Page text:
Soros `meltdown' warning sparks turmoil in markets

Click to follow
The Independent Online
GEORGE SOROS, the currency speculator who broke the Bank of England, caused mayhem on the world's financial markets yesterday after warning of a "meltdown" in Russia and calling for a devaluation of the rouble.

Russia's "Black Thursday", as it was dubbed by state-owned radio, caused severe jitters in other markets, with shares down sharply in both London and Germany and the German mark down by four pfennings against sterling at one point.

Trading on the Moscow stock market was suspended for 35 minutes after shares crashed by 12 per cent in the wake of Mr Soros's remarks, made in a letter to the Financial Times.

Mr Soros, a Hungarian-born speculator and philanthropist, is reputed to have made $1bn betting against sterling when it was forced out of the Exchange Rate Mechanism in 1992.

Since then his record has been patchy. Mr Soros got his fingers burnt badly during the Far East economic crash and then misjudged spectacularly earlier this year by taking out an $8bn bet against the pound.

But yesterday he was bang on target, after urging the Russian authorities to devalue the rouble by between 15 and 25 per cent. In his letter he said: "The meltdown in Russian financial markets has reached the terminal phase. ... The best solution would be to introduce a currency board [pegging the currency to the dollar or the euro] after a modest devaluation of 15 to 25 per cent."

The reaction in the already shaky Russian markets was dramatic. The central bank was forced to impose limits on rouble trading after heavy selling of the currency, and yields on government bonds rocketed on fears of a devaluation.

The Russian authorities rebuffed all suggestions of a devaluation. The prime minister, Sergei Kirienko, described the day's events as "in the sphere of psychology and not real economics", while other ministers rallied around the battered stock market and currency.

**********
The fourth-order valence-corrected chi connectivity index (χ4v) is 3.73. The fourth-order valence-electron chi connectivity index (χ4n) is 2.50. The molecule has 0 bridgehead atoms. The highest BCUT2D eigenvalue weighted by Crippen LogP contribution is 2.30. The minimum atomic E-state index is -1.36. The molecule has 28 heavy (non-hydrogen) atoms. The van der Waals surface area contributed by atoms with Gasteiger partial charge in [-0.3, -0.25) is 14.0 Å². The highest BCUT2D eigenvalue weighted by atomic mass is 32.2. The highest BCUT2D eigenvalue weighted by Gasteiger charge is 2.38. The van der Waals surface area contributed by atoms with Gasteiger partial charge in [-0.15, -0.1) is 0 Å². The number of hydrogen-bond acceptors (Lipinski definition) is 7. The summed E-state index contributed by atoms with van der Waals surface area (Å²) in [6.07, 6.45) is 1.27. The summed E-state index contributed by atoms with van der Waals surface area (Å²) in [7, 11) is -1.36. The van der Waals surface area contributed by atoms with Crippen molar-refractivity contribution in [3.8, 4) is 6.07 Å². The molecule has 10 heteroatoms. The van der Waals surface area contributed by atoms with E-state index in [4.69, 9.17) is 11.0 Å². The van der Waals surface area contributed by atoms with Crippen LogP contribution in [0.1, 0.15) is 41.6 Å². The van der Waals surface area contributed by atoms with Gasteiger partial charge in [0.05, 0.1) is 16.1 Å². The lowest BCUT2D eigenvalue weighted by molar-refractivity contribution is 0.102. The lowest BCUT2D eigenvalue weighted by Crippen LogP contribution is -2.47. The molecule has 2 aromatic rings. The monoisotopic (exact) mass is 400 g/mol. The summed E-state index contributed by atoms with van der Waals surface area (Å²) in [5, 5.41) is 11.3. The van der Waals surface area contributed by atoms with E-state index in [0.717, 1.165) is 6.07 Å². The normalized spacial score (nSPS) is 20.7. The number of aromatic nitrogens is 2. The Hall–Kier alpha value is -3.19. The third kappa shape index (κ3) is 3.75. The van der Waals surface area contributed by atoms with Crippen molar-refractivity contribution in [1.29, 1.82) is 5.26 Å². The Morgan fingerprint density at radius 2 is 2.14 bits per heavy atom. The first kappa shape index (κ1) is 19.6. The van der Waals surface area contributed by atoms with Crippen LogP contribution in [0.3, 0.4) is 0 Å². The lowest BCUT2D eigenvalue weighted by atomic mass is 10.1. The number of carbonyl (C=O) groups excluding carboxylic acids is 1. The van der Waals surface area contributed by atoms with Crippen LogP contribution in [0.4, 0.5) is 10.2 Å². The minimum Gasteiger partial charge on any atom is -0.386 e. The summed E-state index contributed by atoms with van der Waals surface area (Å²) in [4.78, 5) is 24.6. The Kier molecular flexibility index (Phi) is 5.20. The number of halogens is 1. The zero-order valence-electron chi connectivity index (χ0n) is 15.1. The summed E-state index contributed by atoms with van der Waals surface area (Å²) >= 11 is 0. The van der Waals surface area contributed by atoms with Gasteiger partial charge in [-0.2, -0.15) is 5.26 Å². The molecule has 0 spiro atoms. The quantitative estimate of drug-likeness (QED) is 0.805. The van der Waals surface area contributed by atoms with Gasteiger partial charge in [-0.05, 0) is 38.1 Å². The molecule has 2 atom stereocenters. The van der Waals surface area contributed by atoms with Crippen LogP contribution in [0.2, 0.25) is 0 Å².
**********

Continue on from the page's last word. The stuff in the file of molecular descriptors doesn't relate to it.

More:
Mikhail Zadornov, finance minister, said: "If we thought that a devaluation was inevitable, we would not be following our current policy. But it is avoidable."

However, Gennady Zyuganov, the Communist leader, warned: "An absolutely urgent situation had arisen. If there is a devaluation of the rouble, a collapse of the banks and the impoverishment of the people will follow."

In Britain, the FTSE closed down 62.7 points at 5399.5, having been down by more than 100 points during morning trading. Germany was one of the worst-hit European bourses, due to worries about the exposure of German banks to Russia. In Frankfurt, the DAX ended the day slightly down.

In the US, the Dow fell 44 to 8509 in late-morning trading, erasing an earlier 50-point gain.

Rumours of a Russian devaluation had earlier hit the markets in Hong Kong, where the Hang Seng Index closed down 199 points, at its lowest level since April 1993.

Experts were agreed yesterday that a devaluation would provide short- term relief to Russian woes. But it would also bring a new set of problems, since many Russian banks have commitments to buy dollars at an agreed point in the future at a specified dollar/rouble exchange rate.

Devaluation would also damage the confidence of both residents and foreign investors. A sharp fall in the rouble would render the savings of many Russians almost worthless in foreign currency terms. This so-called "wealth effect" could precipitate a political crisis.